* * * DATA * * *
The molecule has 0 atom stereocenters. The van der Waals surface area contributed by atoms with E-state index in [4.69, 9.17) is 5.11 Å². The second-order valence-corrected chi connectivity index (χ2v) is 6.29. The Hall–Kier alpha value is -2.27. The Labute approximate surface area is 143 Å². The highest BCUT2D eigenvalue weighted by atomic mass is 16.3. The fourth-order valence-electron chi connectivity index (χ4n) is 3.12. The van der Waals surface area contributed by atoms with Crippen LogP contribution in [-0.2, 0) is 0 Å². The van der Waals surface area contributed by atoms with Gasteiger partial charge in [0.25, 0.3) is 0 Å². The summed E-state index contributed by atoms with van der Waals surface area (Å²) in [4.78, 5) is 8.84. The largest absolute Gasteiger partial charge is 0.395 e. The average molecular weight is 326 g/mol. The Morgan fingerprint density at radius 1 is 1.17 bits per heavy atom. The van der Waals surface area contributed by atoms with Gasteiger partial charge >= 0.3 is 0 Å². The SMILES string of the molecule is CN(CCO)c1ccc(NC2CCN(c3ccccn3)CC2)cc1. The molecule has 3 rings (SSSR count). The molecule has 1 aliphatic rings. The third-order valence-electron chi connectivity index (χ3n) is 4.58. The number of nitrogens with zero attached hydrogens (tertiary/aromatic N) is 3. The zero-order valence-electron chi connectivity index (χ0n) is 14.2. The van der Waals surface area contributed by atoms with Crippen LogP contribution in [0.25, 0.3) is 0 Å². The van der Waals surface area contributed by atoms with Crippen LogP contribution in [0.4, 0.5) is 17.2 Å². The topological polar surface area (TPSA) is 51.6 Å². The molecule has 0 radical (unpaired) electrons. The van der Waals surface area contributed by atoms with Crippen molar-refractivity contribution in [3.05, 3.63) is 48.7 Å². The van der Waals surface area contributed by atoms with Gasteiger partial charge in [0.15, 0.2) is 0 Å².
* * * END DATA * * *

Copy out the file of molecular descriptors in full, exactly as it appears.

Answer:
The molecule has 0 atom stereocenters. The van der Waals surface area contributed by atoms with E-state index in [4.69, 9.17) is 5.11 Å². The second-order valence-corrected chi connectivity index (χ2v) is 6.29. The Hall–Kier alpha value is -2.27. The Labute approximate surface area is 143 Å². The highest BCUT2D eigenvalue weighted by atomic mass is 16.3. The fourth-order valence-electron chi connectivity index (χ4n) is 3.12. The van der Waals surface area contributed by atoms with Crippen LogP contribution in [-0.2, 0) is 0 Å². The van der Waals surface area contributed by atoms with Gasteiger partial charge in [0.25, 0.3) is 0 Å². The summed E-state index contributed by atoms with van der Waals surface area (Å²) in [4.78, 5) is 8.84. The largest absolute Gasteiger partial charge is 0.395 e. The average molecular weight is 326 g/mol. The Morgan fingerprint density at radius 1 is 1.17 bits per heavy atom. The van der Waals surface area contributed by atoms with Gasteiger partial charge >= 0.3 is 0 Å². The SMILES string of the molecule is CN(CCO)c1ccc(NC2CCN(c3ccccn3)CC2)cc1. The molecule has 3 rings (SSSR count). The molecule has 1 aliphatic rings. The third-order valence-electron chi connectivity index (χ3n) is 4.58. The number of nitrogens with zero attached hydrogens (tertiary/aromatic N) is 3. The zero-order valence-electron chi connectivity index (χ0n) is 14.2. The van der Waals surface area contributed by atoms with Crippen LogP contribution in [0.25, 0.3) is 0 Å². The van der Waals surface area contributed by atoms with Crippen LogP contribution in [0.4, 0.5) is 17.2 Å². The topological polar surface area (TPSA) is 51.6 Å². The molecule has 0 radical (unpaired) electrons. The van der Waals surface area contributed by atoms with Crippen molar-refractivity contribution in [3.05, 3.63) is 48.7 Å². The van der Waals surface area contributed by atoms with Gasteiger partial charge in [0.15, 0.2) is 0 Å².